By John Goodwin of John G. Goodwin, Family Mediator/Collaborative Family Lawyer/Family Lawyer posted in Family Mediation on Friday, June 30, 2017.
Often one spouse is a better negotiator than the other – this is normal. It is also true that there can be power imbalances in other processes – for example where one lawyer is a better negotiator or courtroom lawyer than the other. So we are not talking about perfect equality in any case – just a reasonable and safe process.
So how do we deal with power imbalances in family mediation? Here are 10 ways we can do it:
I. As mediators, we screen for power imbalances from the outset in order to be very aware of the dynamic and take steps to help equalize the negotiation process and to divert cases where mediation may not be appropriate. We have an impartial mediator who helps both parties express their needs and concerns.
II. The mediator manages the communication style (language, gestures, posture, etc) so that all parties can express themselves and be heard in a respectful and productive environment. Bullying has no place in family mediation.
III. We attend to physical security issues (arrivals, departures, furniture, seating arrangements) to help parties feel safe and secure during the process.
IV. Education: Both parties have the time and space to educate themselves on specific issues. The mediator provides both parties with information – the lawyer mediator can provide legal information and the mental health professional can provide mental health/family relations information. Often a person can benefit from advice from a financial professional.
V. We focus on the future, not the past, so that past patterns of inequality are not perpetuated.
VI. We focus on issues, not personalities – again so that past patterns are not repeated and so that we can move forward in a businesslike way to an agreement. If personality conflicts are getting in the way, we can use caucusing where the mediator meets separately with each party until the personality issues are no longer an obstacle to progress.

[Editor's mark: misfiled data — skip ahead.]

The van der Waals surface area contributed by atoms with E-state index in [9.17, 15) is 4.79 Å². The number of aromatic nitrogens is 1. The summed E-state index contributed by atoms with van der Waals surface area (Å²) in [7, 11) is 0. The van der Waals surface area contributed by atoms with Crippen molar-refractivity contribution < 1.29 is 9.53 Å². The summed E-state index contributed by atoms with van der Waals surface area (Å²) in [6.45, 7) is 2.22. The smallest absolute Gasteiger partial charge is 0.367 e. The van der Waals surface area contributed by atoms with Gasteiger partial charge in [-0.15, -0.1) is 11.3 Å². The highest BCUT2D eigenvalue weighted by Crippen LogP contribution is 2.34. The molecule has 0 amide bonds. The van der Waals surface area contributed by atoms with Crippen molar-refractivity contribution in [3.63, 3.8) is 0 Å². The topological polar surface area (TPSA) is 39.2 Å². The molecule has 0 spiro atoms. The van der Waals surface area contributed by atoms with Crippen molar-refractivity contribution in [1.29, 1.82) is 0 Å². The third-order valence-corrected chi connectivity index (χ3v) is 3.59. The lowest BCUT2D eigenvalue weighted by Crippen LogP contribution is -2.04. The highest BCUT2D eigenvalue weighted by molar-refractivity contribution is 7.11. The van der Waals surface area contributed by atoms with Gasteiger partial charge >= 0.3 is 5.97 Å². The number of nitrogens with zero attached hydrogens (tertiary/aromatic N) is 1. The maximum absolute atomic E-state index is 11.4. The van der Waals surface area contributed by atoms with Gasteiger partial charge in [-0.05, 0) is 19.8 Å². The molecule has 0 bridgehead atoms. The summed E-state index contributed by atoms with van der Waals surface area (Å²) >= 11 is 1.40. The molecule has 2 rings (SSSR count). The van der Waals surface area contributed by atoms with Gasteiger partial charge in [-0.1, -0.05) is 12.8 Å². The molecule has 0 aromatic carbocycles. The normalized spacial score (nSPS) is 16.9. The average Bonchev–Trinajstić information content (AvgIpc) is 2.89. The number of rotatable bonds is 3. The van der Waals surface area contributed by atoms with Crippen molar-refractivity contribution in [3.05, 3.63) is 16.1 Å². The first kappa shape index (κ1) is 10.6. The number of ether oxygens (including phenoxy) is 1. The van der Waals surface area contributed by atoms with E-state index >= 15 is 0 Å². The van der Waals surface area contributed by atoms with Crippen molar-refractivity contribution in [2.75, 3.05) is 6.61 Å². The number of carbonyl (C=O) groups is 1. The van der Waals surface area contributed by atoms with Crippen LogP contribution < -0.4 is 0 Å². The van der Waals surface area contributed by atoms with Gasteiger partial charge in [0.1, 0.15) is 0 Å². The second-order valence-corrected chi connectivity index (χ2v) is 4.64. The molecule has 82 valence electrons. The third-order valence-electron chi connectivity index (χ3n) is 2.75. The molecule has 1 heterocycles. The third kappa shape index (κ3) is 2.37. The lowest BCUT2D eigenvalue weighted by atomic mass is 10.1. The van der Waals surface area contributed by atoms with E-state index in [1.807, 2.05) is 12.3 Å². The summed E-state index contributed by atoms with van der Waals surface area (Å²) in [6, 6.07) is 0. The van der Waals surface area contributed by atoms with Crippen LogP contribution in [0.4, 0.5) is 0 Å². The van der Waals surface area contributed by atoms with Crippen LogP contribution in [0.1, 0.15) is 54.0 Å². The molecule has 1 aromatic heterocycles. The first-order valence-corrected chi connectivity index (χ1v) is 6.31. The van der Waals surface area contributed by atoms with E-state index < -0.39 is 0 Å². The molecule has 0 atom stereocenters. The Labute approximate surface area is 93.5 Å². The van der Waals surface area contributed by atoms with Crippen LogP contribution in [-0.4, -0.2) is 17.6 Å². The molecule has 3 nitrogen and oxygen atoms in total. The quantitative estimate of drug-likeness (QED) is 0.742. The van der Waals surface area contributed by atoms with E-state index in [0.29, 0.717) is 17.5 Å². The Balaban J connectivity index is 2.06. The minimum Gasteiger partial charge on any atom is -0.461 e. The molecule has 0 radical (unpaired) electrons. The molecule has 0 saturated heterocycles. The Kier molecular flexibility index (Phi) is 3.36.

VII. Full financial disclosure by both parties often has an equalizing effect, particularly where one party has controlled the finances in the past.
VIII. Record of mediation sessions: After each meeting, the mediator usually provides a meeting summary so that the parties can move forward with a common record and not just one persons version of it.
IX. Remember – nothing is decided without full agreement of both parties. Mediation is a voluntary process and no one can force a person to sign a separation agreement. In any case, the agreement is not signed in the mediators office – it is usually done in the office of the lawyer providing independent legal advice – and so the will be no pressure or expectation in the mediation sessions themselves for the parties to sign a separation agreement.
X. Independent legal advice: And finally, the parties can and often should get independent legal advice so that the lawyer will look at a proposed settlement from the point of view of the individual client and highlight any unbalanced settlements and offer an opinion on how they can be made fair and reasonable for their client.
Through these methods and others, family mediation routinely deals successfully with power imbalances.